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Thanks for the great contributions. I have several suggestions, and my main comment is to think about how to summarize the many MHC methods. In some places I tried trimming text that isn't critical.

@cgreene do you think we need to further shorten this section? I think that if we can condense some of the MHC paragraphs we'll be okay.

@@ -424,6 +424,92 @@ summarized above also apply to interfacial contact prediction for protein
complexes but may be less effective since on average protein complexes have
fewer sequence homologs.

### Protein-Protein Interactions

Protein-protein interactions (PPIs) are highly specific and non-accidental physical contacts between proteins which occur for purposes other than generic protein production or degradation [@doi:10.1371/journal.pcbi.1000807].

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Comma before which

@@ -424,6 +424,92 @@ summarized above also apply to interfacial contact prediction for protein
complexes but may be less effective since on average protein complexes have
fewer sequence homologs.

### Protein-Protein Interactions

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Capitalize only the first Protein

### Protein-Protein Interactions

Protein-protein interactions (PPIs) are highly specific and non-accidental physical contacts between proteins which occur for purposes other than generic protein production or degradation [@doi:10.1371/journal.pcbi.1000807].
PPIs are key to many cellular processes like metabolism and immune responses.

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PPIs are involved in almost all cellular processes. Perhaps we could cut this line? I'm looking for places to shorten the text.

PPIs are key to many cellular processes like metabolism and immune responses.
Abundant interaction data have been generated in-part thanks to advances in high-throughput screening methods, such as yeast two-hybrid and affinity-purification with mass spectrometry.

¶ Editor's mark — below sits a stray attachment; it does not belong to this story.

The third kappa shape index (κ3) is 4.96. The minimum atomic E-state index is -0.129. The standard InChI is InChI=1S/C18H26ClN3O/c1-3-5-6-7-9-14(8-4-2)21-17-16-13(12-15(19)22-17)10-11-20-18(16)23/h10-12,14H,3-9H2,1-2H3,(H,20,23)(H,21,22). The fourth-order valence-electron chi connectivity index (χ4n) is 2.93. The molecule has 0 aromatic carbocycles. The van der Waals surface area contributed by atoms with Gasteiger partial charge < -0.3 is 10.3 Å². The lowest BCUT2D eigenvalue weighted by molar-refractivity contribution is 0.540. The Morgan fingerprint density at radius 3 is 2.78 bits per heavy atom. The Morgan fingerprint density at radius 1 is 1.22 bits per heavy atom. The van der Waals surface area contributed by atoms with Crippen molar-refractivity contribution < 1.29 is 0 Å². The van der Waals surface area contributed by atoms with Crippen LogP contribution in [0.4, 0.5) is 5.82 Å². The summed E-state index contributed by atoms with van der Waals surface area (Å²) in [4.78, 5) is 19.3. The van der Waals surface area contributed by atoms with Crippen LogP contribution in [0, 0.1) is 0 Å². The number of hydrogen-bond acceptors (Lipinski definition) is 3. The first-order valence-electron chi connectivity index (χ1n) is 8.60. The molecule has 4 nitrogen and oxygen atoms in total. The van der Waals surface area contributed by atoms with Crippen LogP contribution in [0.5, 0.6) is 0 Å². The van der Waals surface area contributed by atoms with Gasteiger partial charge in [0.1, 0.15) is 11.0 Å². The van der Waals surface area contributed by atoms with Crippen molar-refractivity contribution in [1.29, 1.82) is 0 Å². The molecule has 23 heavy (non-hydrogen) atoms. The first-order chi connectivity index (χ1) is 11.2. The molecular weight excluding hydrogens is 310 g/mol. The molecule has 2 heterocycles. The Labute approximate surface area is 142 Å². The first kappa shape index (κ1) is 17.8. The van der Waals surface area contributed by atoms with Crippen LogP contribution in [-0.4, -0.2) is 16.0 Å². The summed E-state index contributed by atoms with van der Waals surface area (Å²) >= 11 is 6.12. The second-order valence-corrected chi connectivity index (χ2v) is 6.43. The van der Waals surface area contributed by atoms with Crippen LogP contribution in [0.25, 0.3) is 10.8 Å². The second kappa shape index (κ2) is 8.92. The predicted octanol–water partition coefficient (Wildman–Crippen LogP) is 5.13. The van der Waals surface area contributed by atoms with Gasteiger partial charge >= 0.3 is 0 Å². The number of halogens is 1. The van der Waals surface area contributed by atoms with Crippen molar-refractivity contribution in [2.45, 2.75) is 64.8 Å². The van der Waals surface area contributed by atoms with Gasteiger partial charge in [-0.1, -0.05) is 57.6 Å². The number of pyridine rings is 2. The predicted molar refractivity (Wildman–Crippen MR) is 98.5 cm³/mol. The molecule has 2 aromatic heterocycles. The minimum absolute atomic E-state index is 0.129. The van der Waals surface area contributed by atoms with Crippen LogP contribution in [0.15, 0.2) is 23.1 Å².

However, because many PPIs are transient or dependent on biological context, high-throughput methods can fail to capture a number of interactions.
Additionally, common types of high-throughput screens for PPIs, such as the yeast two-hybrid, can have issues with high rates of false positive results [@doi:10.1186/s12964-015-0116-8 @doi:10.1002/pmic.200800150].

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If we keep this line, the new manubot style requires ; between references.

Protein-protein interactions (PPIs) are highly specific and non-accidental physical contacts between proteins which occur for purposes other than generic protein production or degradation [@doi:10.1371/journal.pcbi.1000807].
PPIs are key to many cellular processes like metabolism and immune responses.
Abundant interaction data have been generated in-part thanks to advances in high-throughput screening methods, such as yeast two-hybrid and affinity-purification with mass spectrometry.
However, because many PPIs are transient or dependent on biological context, high-throughput methods can fail to capture a number of interactions.

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This sentence alone might be enough to motivate the need for PPI prediction. Then you could cut the line about false positive rates, because a reader might wonder whether computational predictions really have lower false positive rates than Y2H.

A way of working with different network types was shown by Gligorijevic et al., [@doi:10.1101/223339] who developed a multimodal deep autoencoder, deepNF, to find a feature representation common among several different PPI networks.